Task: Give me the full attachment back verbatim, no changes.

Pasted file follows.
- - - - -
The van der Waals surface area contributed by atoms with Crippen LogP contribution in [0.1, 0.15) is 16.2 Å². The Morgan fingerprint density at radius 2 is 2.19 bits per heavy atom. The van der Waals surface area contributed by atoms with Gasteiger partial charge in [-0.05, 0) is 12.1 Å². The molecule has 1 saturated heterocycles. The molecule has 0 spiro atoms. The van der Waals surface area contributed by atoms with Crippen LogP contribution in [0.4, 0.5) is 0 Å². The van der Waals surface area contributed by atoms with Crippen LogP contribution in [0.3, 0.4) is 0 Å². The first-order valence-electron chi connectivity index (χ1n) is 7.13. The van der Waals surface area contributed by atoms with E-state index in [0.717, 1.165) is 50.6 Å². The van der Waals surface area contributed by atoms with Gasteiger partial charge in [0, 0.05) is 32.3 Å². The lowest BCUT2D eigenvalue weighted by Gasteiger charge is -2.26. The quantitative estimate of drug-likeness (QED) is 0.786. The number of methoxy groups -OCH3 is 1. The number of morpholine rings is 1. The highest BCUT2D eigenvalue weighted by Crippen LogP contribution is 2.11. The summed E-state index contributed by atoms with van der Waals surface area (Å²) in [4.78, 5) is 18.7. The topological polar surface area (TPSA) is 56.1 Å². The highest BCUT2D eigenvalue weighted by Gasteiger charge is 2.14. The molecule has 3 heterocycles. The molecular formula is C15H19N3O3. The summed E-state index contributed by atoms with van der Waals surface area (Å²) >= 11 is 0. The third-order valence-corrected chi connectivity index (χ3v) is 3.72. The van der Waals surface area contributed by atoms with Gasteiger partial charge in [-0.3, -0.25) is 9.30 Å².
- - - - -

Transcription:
The van der Waals surface area contributed by atoms with Crippen LogP contribution in [0.1, 0.15) is 16.2 Å². The Morgan fingerprint density at radius 2 is 2.19 bits per heavy atom. The van der Waals surface area contributed by atoms with Gasteiger partial charge in [-0.05, 0) is 12.1 Å². The molecule has 1 saturated heterocycles. The molecule has 0 spiro atoms. The van der Waals surface area contributed by atoms with Crippen LogP contribution in [0.4, 0.5) is 0 Å². The van der Waals surface area contributed by atoms with Crippen LogP contribution in [0.3, 0.4) is 0 Å². The first-order valence-electron chi connectivity index (χ1n) is 7.13. The van der Waals surface area contributed by atoms with E-state index in [0.717, 1.165) is 50.6 Å². The van der Waals surface area contributed by atoms with Gasteiger partial charge in [0, 0.05) is 32.3 Å². The lowest BCUT2D eigenvalue weighted by Gasteiger charge is -2.26. The quantitative estimate of drug-likeness (QED) is 0.786. The number of methoxy groups -OCH3 is 1. The number of morpholine rings is 1. The highest BCUT2D eigenvalue weighted by Crippen LogP contribution is 2.11. The summed E-state index contributed by atoms with van der Waals surface area (Å²) in [4.78, 5) is 18.7. The topological polar surface area (TPSA) is 56.1 Å². The highest BCUT2D eigenvalue weighted by Gasteiger charge is 2.14. The molecule has 3 heterocycles. The molecular formula is C15H19N3O3. The summed E-state index contributed by atoms with van der Waals surface area (Å²) >= 11 is 0. The third-order valence-corrected chi connectivity index (χ3v) is 3.72. The van der Waals surface area contributed by atoms with Gasteiger partial charge in [-0.3, -0.25) is 9.30 Å².